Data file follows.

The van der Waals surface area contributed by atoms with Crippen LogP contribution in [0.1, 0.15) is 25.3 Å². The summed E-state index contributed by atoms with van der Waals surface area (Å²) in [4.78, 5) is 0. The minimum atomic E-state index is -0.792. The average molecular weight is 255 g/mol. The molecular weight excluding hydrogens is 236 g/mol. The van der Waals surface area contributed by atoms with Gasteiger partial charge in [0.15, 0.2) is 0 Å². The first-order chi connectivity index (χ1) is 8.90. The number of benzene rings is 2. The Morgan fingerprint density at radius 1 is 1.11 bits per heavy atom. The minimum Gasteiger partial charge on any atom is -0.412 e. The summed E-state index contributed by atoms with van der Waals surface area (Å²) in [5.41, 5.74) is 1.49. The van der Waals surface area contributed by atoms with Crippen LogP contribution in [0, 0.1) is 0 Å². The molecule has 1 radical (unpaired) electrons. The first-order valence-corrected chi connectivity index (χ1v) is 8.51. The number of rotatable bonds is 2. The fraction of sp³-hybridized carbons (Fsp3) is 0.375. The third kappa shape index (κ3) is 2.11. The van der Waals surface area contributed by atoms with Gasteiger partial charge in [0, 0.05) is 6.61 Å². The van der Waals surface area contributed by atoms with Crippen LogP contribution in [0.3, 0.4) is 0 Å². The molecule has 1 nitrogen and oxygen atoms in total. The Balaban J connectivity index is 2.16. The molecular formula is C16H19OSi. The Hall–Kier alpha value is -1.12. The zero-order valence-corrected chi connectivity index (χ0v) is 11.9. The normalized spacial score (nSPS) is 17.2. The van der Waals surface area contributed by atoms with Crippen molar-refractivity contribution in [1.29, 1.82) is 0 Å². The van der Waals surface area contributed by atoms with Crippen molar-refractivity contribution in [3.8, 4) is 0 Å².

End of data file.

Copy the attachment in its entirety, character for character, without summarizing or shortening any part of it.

The van der Waals surface area contributed by atoms with Crippen LogP contribution in [0.1, 0.15) is 25.3 Å². The summed E-state index contributed by atoms with van der Waals surface area (Å²) in [4.78, 5) is 0. The minimum atomic E-state index is -0.792. The average molecular weight is 255 g/mol. The molecular weight excluding hydrogens is 236 g/mol. The van der Waals surface area contributed by atoms with Gasteiger partial charge in [0.15, 0.2) is 0 Å². The first-order chi connectivity index (χ1) is 8.90. The number of benzene rings is 2. The Morgan fingerprint density at radius 1 is 1.11 bits per heavy atom. The minimum Gasteiger partial charge on any atom is -0.412 e. The summed E-state index contributed by atoms with van der Waals surface area (Å²) in [5.41, 5.74) is 1.49. The van der Waals surface area contributed by atoms with Crippen LogP contribution in [0, 0.1) is 0 Å². The molecule has 1 radical (unpaired) electrons. The first-order valence-corrected chi connectivity index (χ1v) is 8.51. The number of rotatable bonds is 2. The fraction of sp³-hybridized carbons (Fsp3) is 0.375. The third kappa shape index (κ3) is 2.11. The van der Waals surface area contributed by atoms with Gasteiger partial charge in [0, 0.05) is 6.61 Å². The van der Waals surface area contributed by atoms with Crippen LogP contribution in [0.3, 0.4) is 0 Å². The molecule has 1 nitrogen and oxygen atoms in total. The Balaban J connectivity index is 2.16. The molecular formula is C16H19OSi. The Hall–Kier alpha value is -1.12. The zero-order valence-corrected chi connectivity index (χ0v) is 11.9. The normalized spacial score (nSPS) is 17.2. The van der Waals surface area contributed by atoms with Crippen molar-refractivity contribution in [1.29, 1.82) is 0 Å². The van der Waals surface area contributed by atoms with Crippen molar-refractivity contribution in [3.8, 4) is 0 Å².